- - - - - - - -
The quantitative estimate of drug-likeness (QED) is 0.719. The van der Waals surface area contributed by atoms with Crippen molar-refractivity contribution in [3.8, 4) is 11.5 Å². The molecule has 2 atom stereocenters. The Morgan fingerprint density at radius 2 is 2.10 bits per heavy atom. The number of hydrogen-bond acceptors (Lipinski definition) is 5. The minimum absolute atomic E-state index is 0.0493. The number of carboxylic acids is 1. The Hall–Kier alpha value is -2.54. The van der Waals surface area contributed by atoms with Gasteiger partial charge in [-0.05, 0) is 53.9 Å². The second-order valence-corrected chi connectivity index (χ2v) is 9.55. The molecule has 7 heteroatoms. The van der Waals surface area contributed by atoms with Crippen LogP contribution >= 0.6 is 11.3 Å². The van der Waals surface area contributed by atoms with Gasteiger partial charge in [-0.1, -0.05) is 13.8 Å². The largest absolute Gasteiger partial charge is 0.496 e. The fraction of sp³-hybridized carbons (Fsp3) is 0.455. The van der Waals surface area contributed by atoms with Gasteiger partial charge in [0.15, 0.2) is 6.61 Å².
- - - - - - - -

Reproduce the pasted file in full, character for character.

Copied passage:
The quantitative estimate of drug-likeness (QED) is 0.719. The van der Waals surface area contributed by atoms with Crippen molar-refractivity contribution in [3.8, 4) is 11.5 Å². The molecule has 2 atom stereocenters. The Morgan fingerprint density at radius 2 is 2.10 bits per heavy atom. The number of hydrogen-bond acceptors (Lipinski definition) is 5. The minimum absolute atomic E-state index is 0.0493. The number of carboxylic acids is 1. The Hall–Kier alpha value is -2.54. The van der Waals surface area contributed by atoms with Gasteiger partial charge in [-0.05, 0) is 53.9 Å². The second-order valence-corrected chi connectivity index (χ2v) is 9.55. The molecule has 7 heteroatoms. The van der Waals surface area contributed by atoms with Crippen LogP contribution >= 0.6 is 11.3 Å². The van der Waals surface area contributed by atoms with Gasteiger partial charge in [-0.1, -0.05) is 13.8 Å². The largest absolute Gasteiger partial charge is 0.496 e. The fraction of sp³-hybridized carbons (Fsp3) is 0.455. The van der Waals surface area contributed by atoms with Gasteiger partial charge in [0.15, 0.2) is 6.61 Å².